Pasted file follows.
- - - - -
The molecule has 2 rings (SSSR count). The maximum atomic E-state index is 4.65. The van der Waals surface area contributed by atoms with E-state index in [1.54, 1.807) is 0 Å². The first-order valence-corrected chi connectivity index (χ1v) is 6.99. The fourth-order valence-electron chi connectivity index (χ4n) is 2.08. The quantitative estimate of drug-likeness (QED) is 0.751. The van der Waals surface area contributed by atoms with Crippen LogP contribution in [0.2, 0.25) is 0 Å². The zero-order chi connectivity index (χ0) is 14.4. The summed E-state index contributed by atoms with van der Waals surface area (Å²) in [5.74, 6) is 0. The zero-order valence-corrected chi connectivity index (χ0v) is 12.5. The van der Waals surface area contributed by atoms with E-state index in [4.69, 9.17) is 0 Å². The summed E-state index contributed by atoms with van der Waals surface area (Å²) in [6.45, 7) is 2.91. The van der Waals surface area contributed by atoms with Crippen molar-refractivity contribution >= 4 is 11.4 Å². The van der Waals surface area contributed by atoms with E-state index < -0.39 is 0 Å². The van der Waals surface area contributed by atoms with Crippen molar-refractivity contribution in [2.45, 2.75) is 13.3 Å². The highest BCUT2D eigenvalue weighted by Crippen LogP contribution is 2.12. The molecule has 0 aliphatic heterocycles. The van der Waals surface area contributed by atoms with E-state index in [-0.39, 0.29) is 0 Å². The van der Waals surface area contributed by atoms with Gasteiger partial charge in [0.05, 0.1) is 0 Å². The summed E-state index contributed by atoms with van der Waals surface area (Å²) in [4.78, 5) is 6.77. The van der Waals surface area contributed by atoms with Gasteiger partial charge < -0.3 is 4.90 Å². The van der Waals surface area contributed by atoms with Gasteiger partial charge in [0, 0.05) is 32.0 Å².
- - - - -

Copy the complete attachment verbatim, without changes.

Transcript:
The molecule has 2 rings (SSSR count). The maximum atomic E-state index is 4.65. The van der Waals surface area contributed by atoms with E-state index in [1.54, 1.807) is 0 Å². The first-order valence-corrected chi connectivity index (χ1v) is 6.99. The fourth-order valence-electron chi connectivity index (χ4n) is 2.08. The quantitative estimate of drug-likeness (QED) is 0.751. The van der Waals surface area contributed by atoms with Crippen LogP contribution in [0.2, 0.25) is 0 Å². The zero-order chi connectivity index (χ0) is 14.4. The summed E-state index contributed by atoms with van der Waals surface area (Å²) in [5.74, 6) is 0. The zero-order valence-corrected chi connectivity index (χ0v) is 12.5. The van der Waals surface area contributed by atoms with E-state index in [4.69, 9.17) is 0 Å². The summed E-state index contributed by atoms with van der Waals surface area (Å²) in [6.45, 7) is 2.91. The van der Waals surface area contributed by atoms with Crippen molar-refractivity contribution >= 4 is 11.4 Å². The van der Waals surface area contributed by atoms with E-state index < -0.39 is 0 Å². The van der Waals surface area contributed by atoms with Crippen molar-refractivity contribution in [2.45, 2.75) is 13.3 Å². The highest BCUT2D eigenvalue weighted by Crippen LogP contribution is 2.12. The molecule has 0 aliphatic heterocycles. The van der Waals surface area contributed by atoms with E-state index in [-0.39, 0.29) is 0 Å². The van der Waals surface area contributed by atoms with Gasteiger partial charge in [0.05, 0.1) is 0 Å². The summed E-state index contributed by atoms with van der Waals surface area (Å²) in [4.78, 5) is 6.77. The van der Waals surface area contributed by atoms with Gasteiger partial charge < -0.3 is 4.90 Å². The van der Waals surface area contributed by atoms with Gasteiger partial charge in [0, 0.05) is 32.0 Å².